Training for a Half Marathon in 7 Weeks

I did it, I successfully ran the Atlanta Half Marathon in 1:50!! After a long 6 year hiatus from distance running, I am BACK 🙂IMG_C8E8F30580E0-1The thing that I want to share most is my training, which is something that is COMPLETELY different than my past marathon training.  Training for the Atlanta Half Marathon, I was all about showing myself grace and taking it super easy on myself which I believe paid off in the end.  It is crazy to me to think that I averaged less than 8:30 minute miles, when I was training at a 10:30 pace!IMG_1599Here is a little breakdown of how I trained for the half marathon in less than 7 weeks.  The end of January, I talked to Drew about possibly training for the Atlanta Half Marathon.  I figured that it was close to home so it would be a good race to run given the small amount of dedication to get there.  I had been running 3-4 miles probably 3 to 4 days a week (averaging around 12 miles a week).  My thought was if I could run 8 miles without any pain, I would sign up for the race.IMG_0648I was thrilled when I completed a slow 8 miles on a flat course by our house.  I’m telling you I felt amazing and SO incredibly happy that my groin, which I injured last January did not hurt! However, I wasn’t convinced I would be able to run 13 miles, so I marked on my calendar the number of miles I needed to run up to 11 miles.IMG_3264IMG_7387 2Basically, I continued to run my usual amount of 3 days a week, 3-4 miles and then did a long run on the weekend.  My long run started at 8 miles, the following week was 9 miles, then 10, then 11, and then back down to 10…and then I ran the half marathon.  It was a very simple training schedule and my pace was very reasonable.  I honestly did not check my speed until the end of each run and really didn’t care about it, I just wanted to run without pain!IMG_0849In the past, my training would include running multiple longer runs during the week rather than short 3-4 mile runs.  I was very surprised that I was able to do my longer runs with ease even though I wasn’t doing a ton of mileage.  In the end, it was exactly what my body needed and showing myself grace was the best formula for a successful race.IMG_5291On race day, I told my family that I just wanted to finish the race.  I started between the 2:00 and 2:15 pace groups as I wasn’t sure how fast I was able to run (remember I was consistently running 10:30), but after mile 5 I felt really good so I decided to kick it up a notch and run with the 2:00 pace group.  When I got to mile 8, I was still feeling great so I passed the pace group and kicked up my pace.  The last 2 miles, I was feeling incredible (thank you endorphins!) so I kicked it up even faster and finished in 1:50.  I had no idea what my pace was the entire time (as I am not great with mental math ha!) and I just kept listening to my body and pushing myself.IMG_0816 2IMG_5278It was such a wonderful surprise to see my time as I had NO goal except to finish and never thought I would do under 2 hours for my first race in over 6 years.  In sum, I think listening to my body was the best training I could do.  In the future, I am going to continue that motto and just do what works with my body and how I am feeling—overdoing it is no longer in my game plan 🙂IMG_8766IMG_1600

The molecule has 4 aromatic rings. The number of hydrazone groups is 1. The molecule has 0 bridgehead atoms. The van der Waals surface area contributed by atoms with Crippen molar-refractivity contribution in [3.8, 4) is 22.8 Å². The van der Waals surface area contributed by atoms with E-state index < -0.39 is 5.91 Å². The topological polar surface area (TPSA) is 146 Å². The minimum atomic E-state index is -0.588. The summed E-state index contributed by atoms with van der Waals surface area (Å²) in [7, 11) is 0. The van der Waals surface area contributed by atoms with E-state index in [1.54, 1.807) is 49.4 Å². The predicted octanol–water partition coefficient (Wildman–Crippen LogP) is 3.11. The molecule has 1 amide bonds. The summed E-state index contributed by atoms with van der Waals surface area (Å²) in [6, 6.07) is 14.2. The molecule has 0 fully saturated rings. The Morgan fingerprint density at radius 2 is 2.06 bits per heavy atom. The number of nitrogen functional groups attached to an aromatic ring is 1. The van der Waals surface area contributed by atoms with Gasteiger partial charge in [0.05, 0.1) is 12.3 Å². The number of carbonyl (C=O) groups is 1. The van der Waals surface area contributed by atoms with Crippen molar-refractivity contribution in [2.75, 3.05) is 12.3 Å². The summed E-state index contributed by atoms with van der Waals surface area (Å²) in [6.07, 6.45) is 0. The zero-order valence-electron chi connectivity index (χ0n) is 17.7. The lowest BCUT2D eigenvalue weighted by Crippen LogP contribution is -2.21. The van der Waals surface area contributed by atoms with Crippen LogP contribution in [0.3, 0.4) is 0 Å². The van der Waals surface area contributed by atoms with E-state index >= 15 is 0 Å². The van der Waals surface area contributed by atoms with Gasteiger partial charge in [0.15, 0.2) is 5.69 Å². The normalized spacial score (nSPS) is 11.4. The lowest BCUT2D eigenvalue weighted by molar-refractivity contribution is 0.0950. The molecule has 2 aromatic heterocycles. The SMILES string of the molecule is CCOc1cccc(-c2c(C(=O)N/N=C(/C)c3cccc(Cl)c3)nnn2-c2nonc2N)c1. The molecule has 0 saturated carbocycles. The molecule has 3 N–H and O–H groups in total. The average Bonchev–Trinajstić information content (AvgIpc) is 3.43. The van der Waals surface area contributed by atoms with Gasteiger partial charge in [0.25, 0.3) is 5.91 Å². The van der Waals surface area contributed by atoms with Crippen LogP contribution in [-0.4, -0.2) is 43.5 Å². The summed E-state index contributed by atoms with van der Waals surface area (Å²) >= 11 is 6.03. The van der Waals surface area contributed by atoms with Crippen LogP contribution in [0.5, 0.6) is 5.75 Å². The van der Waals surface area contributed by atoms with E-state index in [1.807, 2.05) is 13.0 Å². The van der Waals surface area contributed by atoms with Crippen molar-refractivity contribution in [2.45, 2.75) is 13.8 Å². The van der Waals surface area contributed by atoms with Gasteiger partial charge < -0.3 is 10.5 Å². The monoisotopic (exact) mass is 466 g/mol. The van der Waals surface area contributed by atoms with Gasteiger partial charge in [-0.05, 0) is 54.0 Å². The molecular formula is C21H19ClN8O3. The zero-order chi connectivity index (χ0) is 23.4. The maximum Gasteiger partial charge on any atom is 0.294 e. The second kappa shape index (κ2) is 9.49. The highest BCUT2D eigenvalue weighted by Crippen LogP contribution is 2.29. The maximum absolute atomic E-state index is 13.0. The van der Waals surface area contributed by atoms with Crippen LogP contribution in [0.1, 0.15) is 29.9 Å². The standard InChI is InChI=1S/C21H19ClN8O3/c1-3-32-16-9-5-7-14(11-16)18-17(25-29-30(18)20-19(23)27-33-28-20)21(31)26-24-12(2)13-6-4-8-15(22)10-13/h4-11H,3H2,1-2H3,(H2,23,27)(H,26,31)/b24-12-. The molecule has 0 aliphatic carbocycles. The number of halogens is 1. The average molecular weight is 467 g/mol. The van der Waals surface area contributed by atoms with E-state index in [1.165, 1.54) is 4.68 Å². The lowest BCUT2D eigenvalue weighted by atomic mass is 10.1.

TIPS for Running a Half Marathon:

  • Listen to your body, show yourself grace and do not run if you feel pain
  • Mark your long runs on the calendar–go up by a mile or less each week
  • Ideally, I would start training 8 weeks out and start with a 6 mile long run (ideal long runs would be: 6,7,8,9,10,11,10,RACE DAY)
  • Remember that your pace while training is not your race pace
  • You do not need to do a ton of mileage during the week, but it is very important to do at least 2 double digit runs before a half marathon (I would say 3 double digit runs is best, I did two 10 mile runs and one 11 mile run!)
  • And of course, have fun 🙂IMG_9717

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